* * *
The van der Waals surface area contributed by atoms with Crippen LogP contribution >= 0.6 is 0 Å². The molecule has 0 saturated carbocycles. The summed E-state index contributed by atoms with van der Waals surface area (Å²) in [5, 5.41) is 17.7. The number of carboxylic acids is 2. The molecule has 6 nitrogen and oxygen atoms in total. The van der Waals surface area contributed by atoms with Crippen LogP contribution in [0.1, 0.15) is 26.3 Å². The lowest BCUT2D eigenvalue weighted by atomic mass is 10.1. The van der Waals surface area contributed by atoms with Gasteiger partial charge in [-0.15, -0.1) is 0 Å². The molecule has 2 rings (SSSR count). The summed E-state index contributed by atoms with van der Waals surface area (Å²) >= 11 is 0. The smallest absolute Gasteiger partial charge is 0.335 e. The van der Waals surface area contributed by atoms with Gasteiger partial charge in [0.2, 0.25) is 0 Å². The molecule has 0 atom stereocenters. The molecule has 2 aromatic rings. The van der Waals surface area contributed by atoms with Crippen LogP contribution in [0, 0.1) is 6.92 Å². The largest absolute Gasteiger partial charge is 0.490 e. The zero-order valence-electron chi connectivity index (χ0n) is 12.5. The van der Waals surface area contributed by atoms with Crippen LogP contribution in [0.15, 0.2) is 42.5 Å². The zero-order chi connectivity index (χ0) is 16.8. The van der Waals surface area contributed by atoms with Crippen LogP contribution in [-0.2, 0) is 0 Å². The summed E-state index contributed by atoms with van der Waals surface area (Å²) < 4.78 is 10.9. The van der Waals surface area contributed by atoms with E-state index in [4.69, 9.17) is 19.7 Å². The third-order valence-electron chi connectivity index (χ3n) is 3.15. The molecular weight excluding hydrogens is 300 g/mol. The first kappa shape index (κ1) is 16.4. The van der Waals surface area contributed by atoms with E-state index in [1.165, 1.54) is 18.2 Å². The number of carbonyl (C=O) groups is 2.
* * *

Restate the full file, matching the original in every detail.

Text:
The van der Waals surface area contributed by atoms with Crippen LogP contribution >= 0.6 is 0 Å². The molecule has 0 saturated carbocycles. The summed E-state index contributed by atoms with van der Waals surface area (Å²) in [5, 5.41) is 17.7. The number of carboxylic acids is 2. The molecule has 6 nitrogen and oxygen atoms in total. The van der Waals surface area contributed by atoms with Crippen LogP contribution in [0.1, 0.15) is 26.3 Å². The lowest BCUT2D eigenvalue weighted by atomic mass is 10.1. The van der Waals surface area contributed by atoms with Gasteiger partial charge in [-0.15, -0.1) is 0 Å². The molecule has 2 rings (SSSR count). The summed E-state index contributed by atoms with van der Waals surface area (Å²) >= 11 is 0. The smallest absolute Gasteiger partial charge is 0.335 e. The van der Waals surface area contributed by atoms with Gasteiger partial charge in [0.2, 0.25) is 0 Å². The molecule has 0 atom stereocenters. The molecule has 2 aromatic rings. The van der Waals surface area contributed by atoms with Crippen LogP contribution in [0, 0.1) is 6.92 Å². The largest absolute Gasteiger partial charge is 0.490 e. The zero-order valence-electron chi connectivity index (χ0n) is 12.5. The van der Waals surface area contributed by atoms with Crippen LogP contribution in [0.15, 0.2) is 42.5 Å². The zero-order chi connectivity index (χ0) is 16.8. The van der Waals surface area contributed by atoms with Crippen LogP contribution in [-0.2, 0) is 0 Å². The summed E-state index contributed by atoms with van der Waals surface area (Å²) < 4.78 is 10.9. The van der Waals surface area contributed by atoms with E-state index in [4.69, 9.17) is 19.7 Å². The third-order valence-electron chi connectivity index (χ3n) is 3.15. The molecular weight excluding hydrogens is 300 g/mol. The first kappa shape index (κ1) is 16.4. The van der Waals surface area contributed by atoms with E-state index in [1.165, 1.54) is 18.2 Å². The number of carbonyl (C=O) groups is 2.